Think all gluten-free foods marketed for kids are healthy? Think again.
Food labels have become increasingly difficult to understand. Labels such as “wholesome” and “healthy” are often written all over packaged foods in the grocery store, but these words really have little meaning. These are all marketing tactics to get you to buy food that is usually poor in nutritional quality or loaded with processed ingredients.
For example, many mainstream boxed cereal companies are now promoting many of their products as gluten-free and free of artificial colors and flavors, yet many still have toxic chemical preservatives in them.
In this major boxed cereal brand (photo right), the preservative BHT, or butylated hydroxytoluene, is used to keep the gluten-free cereal fresh. BHT is a preservative used in food and personal care products. It has been linked with health conditions as benign as skin and eye irritation to more severe issues like organ system toxicity (and a carcinogen in animal studies).
Is this what you really want to give to your kids? Check out these 10 Chemical Additives in Gluten Free Foods for Kids.
What You Can Do?
Pay attention to food labels. Check all gluten-free foods for chemical food additives, preservatives and artificial ingredients. And when in doubt – if you can’t pronounce it then it’s probably a chemical additive so avoid it.
Here’s my Top 10 List of Ingredients to Avoid:
- Artificial sweeteners (such as aspartame, acesulfame potassium and saccharin) are commonly found in diet and sugar-free foods like sodas, pudding and yogurt. These sweeteners have been linked to neurological disorders, seizures, migraines and more.
- Artificial dyes are found in candy, cereals, sports drinks, ice cream, fruit cocktails and many other packaged foods. These dyes have been linked to behavioral issues in children.
- Artificial flavors can be found in many packaged foods such as boxed rice or pasta meals, sodas, sports drinks, cereals, frozen waffles, yogurt and more. These ingredients have been linked with fatigue, headaches, allergies, cancer and other health issues.
- Preservatives such as BHT, BHA (butylated hydroxyanisole) and TBHQ (tertiary butylhydroquinone) can be found in cereals, potato chips, chewing gum, shortening and candy. They have been linked to neurological issues, behavioral problems and are believed to be carcinogenic.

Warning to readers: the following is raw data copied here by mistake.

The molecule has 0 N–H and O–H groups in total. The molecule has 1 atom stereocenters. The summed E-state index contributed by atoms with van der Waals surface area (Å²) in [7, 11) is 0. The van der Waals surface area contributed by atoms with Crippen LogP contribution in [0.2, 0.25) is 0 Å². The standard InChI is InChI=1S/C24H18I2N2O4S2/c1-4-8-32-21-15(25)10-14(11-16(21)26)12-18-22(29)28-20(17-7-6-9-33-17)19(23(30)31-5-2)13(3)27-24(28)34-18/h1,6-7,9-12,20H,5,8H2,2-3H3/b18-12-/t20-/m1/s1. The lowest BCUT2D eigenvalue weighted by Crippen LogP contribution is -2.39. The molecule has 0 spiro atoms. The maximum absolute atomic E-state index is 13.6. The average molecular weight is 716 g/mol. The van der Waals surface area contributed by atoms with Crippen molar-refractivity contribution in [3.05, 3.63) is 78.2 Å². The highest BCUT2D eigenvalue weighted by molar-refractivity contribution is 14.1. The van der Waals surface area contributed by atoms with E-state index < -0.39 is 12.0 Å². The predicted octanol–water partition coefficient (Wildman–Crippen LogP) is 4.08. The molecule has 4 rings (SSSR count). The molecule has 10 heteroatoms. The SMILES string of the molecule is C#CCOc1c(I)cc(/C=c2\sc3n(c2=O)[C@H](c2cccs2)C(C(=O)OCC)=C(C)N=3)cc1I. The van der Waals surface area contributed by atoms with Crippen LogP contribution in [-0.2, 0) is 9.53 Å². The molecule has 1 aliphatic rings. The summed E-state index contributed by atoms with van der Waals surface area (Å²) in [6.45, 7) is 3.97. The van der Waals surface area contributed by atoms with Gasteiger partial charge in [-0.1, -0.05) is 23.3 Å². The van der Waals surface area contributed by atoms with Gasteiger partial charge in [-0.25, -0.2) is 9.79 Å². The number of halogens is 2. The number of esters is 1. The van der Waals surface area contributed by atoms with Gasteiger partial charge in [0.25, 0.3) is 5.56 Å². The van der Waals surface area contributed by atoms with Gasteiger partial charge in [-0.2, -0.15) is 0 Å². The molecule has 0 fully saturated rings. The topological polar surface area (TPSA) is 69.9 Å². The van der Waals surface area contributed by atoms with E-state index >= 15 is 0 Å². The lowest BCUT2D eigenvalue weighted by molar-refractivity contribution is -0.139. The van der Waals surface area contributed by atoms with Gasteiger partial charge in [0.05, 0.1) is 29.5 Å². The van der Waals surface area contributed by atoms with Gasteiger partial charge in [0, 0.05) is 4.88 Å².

- Mono- and di-gylcerides are found in peanut butter, ice cream, bakery products, chewing gum, shortening, whipped toppings and margarine. They have been linked to birth defects and believed to be carcinogenic.
- Monosodium glutamate (MSG) can be found in canned soup, frozen dinners, lunch meat, seasonings, snack foods and sauces. They are linked to headaches, fatigue, depression and obesity.
- Potassium bromate is commonly found in white flour, breads and rolls. This ingredient may seem benign but it’s been linked to cancer in animals.
- Refine sugars (such as high fructose corn syrup) can be found in bread, candy, flavored yogurt, cereals, condiments, salad dressing and other packaged foods. It’s been linked to diabetes, obesity and mood disorders.
- Sodium nitrate is most commonly found in cured meat – such as deli meat, hot dogs, sausages, beef jerky and other processed meat. It can cause migraines and believed to be carcinogenic.
- Sulfur dioxide can be found in soft drinks, dried fruit (even those labeled as “healthy”) fruit juices, vinegar and some potato products. It’s been linked to bronchial issues and hypotension.
Get out my book, Gluten Free, Real Food Recipes for Kids. You’ll learn more about what foods and ingredients to avoid AND get real food nutrition tips – such as the 4 foods your kids should be eating (and probably aren’t).
Plus, there are 70+ easy, no fuss gluten-free recipes your kids will love – from appetizers and snacks to main meals to beverages and desserts. I’ve also included tutorials on how to make basics such as gluten-free breads, tortillas and more.
Get It Now
You can get Gluten Free, Real Food Recipes for Kids now for just $22.95.
Feature image credit: Flickr / Au Kirk
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